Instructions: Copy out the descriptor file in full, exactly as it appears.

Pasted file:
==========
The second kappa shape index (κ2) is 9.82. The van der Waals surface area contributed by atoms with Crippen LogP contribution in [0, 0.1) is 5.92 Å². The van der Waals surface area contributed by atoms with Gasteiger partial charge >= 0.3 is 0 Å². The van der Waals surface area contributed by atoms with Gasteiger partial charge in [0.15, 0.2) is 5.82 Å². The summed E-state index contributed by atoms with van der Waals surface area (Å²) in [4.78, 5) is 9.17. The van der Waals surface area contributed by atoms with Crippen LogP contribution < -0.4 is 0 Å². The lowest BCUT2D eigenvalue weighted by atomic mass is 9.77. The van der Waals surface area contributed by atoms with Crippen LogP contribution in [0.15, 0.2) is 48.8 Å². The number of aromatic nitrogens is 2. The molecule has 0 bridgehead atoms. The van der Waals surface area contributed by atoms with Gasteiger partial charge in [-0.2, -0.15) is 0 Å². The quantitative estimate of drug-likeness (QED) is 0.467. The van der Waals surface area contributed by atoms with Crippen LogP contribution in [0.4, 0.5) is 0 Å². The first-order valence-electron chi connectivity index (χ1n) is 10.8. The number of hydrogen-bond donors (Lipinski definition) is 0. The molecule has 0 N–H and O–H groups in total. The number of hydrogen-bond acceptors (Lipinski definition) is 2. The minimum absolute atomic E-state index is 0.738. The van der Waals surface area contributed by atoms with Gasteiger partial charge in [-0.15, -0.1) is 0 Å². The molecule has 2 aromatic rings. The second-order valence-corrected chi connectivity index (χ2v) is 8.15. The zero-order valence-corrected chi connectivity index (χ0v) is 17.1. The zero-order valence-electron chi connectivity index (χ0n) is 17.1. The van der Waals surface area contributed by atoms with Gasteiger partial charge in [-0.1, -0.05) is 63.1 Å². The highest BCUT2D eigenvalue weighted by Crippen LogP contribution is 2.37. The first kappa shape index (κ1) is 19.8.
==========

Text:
The second kappa shape index (κ2) is 9.82. The van der Waals surface area contributed by atoms with Crippen LogP contribution in [0, 0.1) is 5.92 Å². The van der Waals surface area contributed by atoms with Gasteiger partial charge >= 0.3 is 0 Å². The van der Waals surface area contributed by atoms with Gasteiger partial charge in [0.15, 0.2) is 5.82 Å². The summed E-state index contributed by atoms with van der Waals surface area (Å²) in [4.78, 5) is 9.17. The van der Waals surface area contributed by atoms with Crippen LogP contribution < -0.4 is 0 Å². The lowest BCUT2D eigenvalue weighted by atomic mass is 9.77. The van der Waals surface area contributed by atoms with Crippen LogP contribution in [0.15, 0.2) is 48.8 Å². The number of aromatic nitrogens is 2. The molecule has 0 bridgehead atoms. The van der Waals surface area contributed by atoms with Gasteiger partial charge in [-0.2, -0.15) is 0 Å². The quantitative estimate of drug-likeness (QED) is 0.467. The van der Waals surface area contributed by atoms with Crippen LogP contribution in [0.4, 0.5) is 0 Å². The first-order valence-electron chi connectivity index (χ1n) is 10.8. The number of hydrogen-bond donors (Lipinski definition) is 0. The molecule has 0 N–H and O–H groups in total. The number of hydrogen-bond acceptors (Lipinski definition) is 2. The minimum absolute atomic E-state index is 0.738. The van der Waals surface area contributed by atoms with Gasteiger partial charge in [-0.15, -0.1) is 0 Å². The molecule has 2 aromatic rings. The second-order valence-corrected chi connectivity index (χ2v) is 8.15. The zero-order valence-corrected chi connectivity index (χ0v) is 17.1. The zero-order valence-electron chi connectivity index (χ0n) is 17.1. The van der Waals surface area contributed by atoms with Gasteiger partial charge in [-0.1, -0.05) is 63.1 Å². The highest BCUT2D eigenvalue weighted by Crippen LogP contribution is 2.37. The first kappa shape index (κ1) is 19.8.